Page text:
CELEBRATING WOMEN ARTISTS
Za’art selection from Sotheby’s ART NEWS
A selling exhibition at Sotheby”s East Hampton presents the work and practices of women artists.
Inspired by Rebecca Morrill’s book GREAT WOMEN ARTISTS, the selling exhibition at Sotheby’s East Hampton brings together a diverse set of female artists not defined by their gender, but by their distinct artistic practices.
“Her Voice” actualizes the pages of Great Women Artists through the presentation of works by Helen Frankenthaler, Gertrude Abercrombie and Lynda Benglis, leaders who have set the foundation for next-generation stars such as Dana Schutz, Loie Hollowell and Jadé Fadojutimi.
Inspired by the Surrealist work of René Magritte and Salvador Dalí, Gertrude Abercrombie developed an idiosyncratic visual vocabulary that combined elements of American folk art and subconscious experience into an uncanny strain of American modernism.
The only child of itinerant Christian Scientist opera singers, Abercrombie traveled a great deal throughout her childhood before settling in Chicago, throughout which she developed a love of European languages (she was fluent in German) and jazz, as well as a deep connection to the Midwest.
As she noted in 1951, Abercrombie’s paintings are highly autobiographical:
“My work comes directly from my inner consciousness and it must come easily. It is a process of selection and reduction.”
Created during her most formative years, Figure Facing East is exemplary of the evocative landscapes that distinguish the artist’s work. In it, as in much of her work, a lone figure walks across a barren landscape, a solitary tree and deserted structure reflecting the sense of isolation the artist struggled with throughout her life. Permeating these psychological self-portraits is the dual motif of the witch and queen; though Abercrombie did not consider herself a great beauty, she relished the powerful artifice that came from embracing this two-fold persona.
While Abercrombie’s paintings have been historically undervalued, a comprehensive retrospective exhibition in 2018 helped her become one of the most desirable American women artists now on the market. Her work resides in the permanent collections of some of the country’s most important museums, including the Whitney, the Smithsonian and the Art Institute of Chicago, among others.
Often working on a large scale, Jadé Fadojutimi’s practice is distinguished by its emotive and dynamic nature. Fadojutimi harnesses the depth of daily emotions through chromatic palettes and exaggerated lines, and establishes relatability within abstraction — viewers experience themselves through her work.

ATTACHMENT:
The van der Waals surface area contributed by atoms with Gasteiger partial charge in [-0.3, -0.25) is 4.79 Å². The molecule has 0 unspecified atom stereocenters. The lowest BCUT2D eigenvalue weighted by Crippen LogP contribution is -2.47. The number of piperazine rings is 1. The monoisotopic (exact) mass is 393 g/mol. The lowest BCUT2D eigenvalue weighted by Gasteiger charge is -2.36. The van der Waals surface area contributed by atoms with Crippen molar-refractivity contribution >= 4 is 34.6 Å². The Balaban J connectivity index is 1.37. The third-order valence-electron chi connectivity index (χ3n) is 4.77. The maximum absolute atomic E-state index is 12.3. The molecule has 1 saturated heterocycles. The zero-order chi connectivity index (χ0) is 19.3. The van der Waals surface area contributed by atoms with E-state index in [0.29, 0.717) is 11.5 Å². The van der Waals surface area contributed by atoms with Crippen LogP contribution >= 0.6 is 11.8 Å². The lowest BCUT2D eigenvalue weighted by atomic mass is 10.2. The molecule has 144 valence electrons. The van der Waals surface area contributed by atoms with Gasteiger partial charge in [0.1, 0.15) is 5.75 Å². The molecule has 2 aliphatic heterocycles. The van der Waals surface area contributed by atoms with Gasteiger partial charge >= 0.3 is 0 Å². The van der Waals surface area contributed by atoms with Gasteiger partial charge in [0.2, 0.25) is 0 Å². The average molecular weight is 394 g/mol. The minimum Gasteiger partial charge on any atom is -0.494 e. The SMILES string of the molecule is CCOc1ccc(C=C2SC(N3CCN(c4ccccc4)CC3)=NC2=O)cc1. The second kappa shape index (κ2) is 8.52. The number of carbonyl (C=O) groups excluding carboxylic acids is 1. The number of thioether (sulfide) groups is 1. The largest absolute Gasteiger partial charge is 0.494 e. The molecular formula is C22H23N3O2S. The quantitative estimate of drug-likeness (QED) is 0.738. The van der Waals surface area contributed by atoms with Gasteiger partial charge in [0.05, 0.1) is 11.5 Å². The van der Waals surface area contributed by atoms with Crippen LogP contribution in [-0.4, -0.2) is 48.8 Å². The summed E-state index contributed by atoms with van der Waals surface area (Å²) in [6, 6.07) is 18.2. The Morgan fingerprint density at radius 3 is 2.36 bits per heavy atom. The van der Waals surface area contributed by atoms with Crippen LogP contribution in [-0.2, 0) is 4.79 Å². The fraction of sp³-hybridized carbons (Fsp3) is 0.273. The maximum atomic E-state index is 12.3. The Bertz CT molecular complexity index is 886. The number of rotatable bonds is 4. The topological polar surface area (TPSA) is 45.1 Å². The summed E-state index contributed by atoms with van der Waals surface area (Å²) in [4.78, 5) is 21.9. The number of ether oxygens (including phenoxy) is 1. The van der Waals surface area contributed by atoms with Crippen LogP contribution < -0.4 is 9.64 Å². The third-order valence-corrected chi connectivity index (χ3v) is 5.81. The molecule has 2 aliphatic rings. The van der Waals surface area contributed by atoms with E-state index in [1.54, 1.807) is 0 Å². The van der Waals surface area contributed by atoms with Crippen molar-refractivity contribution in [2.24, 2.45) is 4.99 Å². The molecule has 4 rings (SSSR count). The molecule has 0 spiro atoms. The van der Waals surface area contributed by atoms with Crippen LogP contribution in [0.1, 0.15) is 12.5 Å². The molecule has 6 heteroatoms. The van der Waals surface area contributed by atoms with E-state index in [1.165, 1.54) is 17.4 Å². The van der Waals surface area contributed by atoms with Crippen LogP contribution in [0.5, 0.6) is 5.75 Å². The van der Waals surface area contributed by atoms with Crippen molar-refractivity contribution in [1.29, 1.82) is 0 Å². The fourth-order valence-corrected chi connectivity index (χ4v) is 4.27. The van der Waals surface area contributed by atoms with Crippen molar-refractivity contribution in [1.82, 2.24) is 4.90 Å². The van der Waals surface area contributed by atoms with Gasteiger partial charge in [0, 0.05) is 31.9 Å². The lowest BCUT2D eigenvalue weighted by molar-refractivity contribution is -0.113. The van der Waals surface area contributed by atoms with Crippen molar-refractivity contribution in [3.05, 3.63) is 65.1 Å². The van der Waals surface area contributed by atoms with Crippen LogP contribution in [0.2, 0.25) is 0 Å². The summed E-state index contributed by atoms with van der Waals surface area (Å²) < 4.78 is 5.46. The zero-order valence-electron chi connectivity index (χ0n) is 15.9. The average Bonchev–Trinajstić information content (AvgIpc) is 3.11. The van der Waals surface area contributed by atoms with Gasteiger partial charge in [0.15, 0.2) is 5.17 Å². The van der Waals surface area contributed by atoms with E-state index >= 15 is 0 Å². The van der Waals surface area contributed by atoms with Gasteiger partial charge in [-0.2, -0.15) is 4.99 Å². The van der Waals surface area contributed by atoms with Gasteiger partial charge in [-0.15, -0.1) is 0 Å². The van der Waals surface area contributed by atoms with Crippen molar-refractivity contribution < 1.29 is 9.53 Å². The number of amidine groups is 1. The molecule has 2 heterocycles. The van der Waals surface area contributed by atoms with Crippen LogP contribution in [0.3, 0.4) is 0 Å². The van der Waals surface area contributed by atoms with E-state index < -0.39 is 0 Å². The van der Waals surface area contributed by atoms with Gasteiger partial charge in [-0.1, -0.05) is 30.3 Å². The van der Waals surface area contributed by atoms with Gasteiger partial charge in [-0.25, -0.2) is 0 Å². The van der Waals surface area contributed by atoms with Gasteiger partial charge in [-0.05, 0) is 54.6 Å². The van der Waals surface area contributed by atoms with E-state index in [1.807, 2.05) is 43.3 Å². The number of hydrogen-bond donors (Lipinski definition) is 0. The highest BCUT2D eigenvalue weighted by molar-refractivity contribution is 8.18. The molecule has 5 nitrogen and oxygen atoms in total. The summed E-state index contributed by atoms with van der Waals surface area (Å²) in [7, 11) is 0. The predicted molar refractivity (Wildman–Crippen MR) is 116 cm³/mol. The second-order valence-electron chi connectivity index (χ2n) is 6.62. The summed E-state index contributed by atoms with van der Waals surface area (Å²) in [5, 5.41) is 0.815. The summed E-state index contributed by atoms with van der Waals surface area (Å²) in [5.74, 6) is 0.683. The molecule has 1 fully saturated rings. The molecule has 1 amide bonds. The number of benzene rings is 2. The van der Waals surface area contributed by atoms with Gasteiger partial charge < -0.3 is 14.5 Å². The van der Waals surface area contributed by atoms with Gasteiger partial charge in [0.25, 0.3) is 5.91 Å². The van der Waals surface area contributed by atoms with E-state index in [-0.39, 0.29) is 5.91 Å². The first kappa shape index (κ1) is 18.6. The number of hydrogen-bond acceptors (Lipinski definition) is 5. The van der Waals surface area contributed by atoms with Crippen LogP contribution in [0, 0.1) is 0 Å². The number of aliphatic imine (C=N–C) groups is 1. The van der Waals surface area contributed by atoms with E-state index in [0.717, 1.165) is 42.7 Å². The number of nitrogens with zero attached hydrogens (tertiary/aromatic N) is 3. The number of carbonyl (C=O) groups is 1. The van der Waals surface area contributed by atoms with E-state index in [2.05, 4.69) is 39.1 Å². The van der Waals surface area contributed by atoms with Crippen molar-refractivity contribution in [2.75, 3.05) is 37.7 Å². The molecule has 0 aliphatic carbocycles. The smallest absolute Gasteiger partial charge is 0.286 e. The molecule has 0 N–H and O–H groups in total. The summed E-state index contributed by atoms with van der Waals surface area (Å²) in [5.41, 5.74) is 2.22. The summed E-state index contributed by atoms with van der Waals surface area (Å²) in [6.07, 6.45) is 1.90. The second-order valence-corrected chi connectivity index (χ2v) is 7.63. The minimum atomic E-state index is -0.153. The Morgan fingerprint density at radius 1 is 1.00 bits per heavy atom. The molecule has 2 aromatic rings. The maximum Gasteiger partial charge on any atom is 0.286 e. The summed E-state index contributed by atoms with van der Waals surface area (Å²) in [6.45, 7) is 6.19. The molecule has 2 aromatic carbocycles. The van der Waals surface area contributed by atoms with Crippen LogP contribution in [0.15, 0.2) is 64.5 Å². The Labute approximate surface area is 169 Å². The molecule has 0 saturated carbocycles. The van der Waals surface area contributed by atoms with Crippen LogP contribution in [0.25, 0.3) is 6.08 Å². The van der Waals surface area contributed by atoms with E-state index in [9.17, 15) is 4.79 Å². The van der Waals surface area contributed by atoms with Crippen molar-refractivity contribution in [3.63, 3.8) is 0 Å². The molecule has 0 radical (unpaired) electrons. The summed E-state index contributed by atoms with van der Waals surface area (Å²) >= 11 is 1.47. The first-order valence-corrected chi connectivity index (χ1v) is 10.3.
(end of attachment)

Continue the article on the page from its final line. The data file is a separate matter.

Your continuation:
Typhoon is a compelling, formative example of Fadojutimi’s work. Like a composer of color, the artist references marine landscapes, microbes and plant life with vivid brushstrokes. These emotional landscapes facilitate a moment of escape, encouraging their audience to reconnect with the naturalism that surrounds them and embrace a type of venerability.
At only 29, Fadojutimi is represented by two of the world’s most recognized galleries: Pippy Houldsworth and Gagosian. Fadojutimi graduated with a BA from the Slade School of Art, London, and an MA from the Royal College of Art, London, where she received the year’s Hine Painting Prize. The artist’s formal path mimics that of fellow Slade alumni Rachel Whiteread, David Hockney and Margaret Calvert.
Since her beginnings in the post-Minimalism movement in the 1960s, Lynda Benglis has pushed the boundaries of painting and sculpture, and established her voice as one of the most formative women artists of the latter half of the 21st century.
Benglis’s artistic practices have been recognized for their organic approach to abstraction — she produces ecstatic forms that feel youthful in nature.
In Blansko, Benglis honors the rich history of glass blowing — which dates to the 1st century BC, when Syrian artisans exported luxury goods throughout the Roman Empire — and re-frames it in a contemporary artistic context.
Exhibited at the artist’s acclaimed 2009–10 exhibition at the Irish Museum of Modern Art, Blansko presents glass not as a fragile, sharp and dangerous medium, but as soft, supple and playful. The work embodies the artist’s interest in an array of art-making techniques and her interest in pushing viewers to embrace a more comprehensive collection of textures and form.
Often regarded as an antidote to male-dominated Minimalism and art-process movements, the artist’s work imbues forms with color and sensuality. Regarding her approach to materials as an extension of her body, she told art historian Tracy Zwick: “My work is an expression of space. What is the experience of moving? Is it pictorial? Is it an object? Is it a feeling? It all comes from my body.”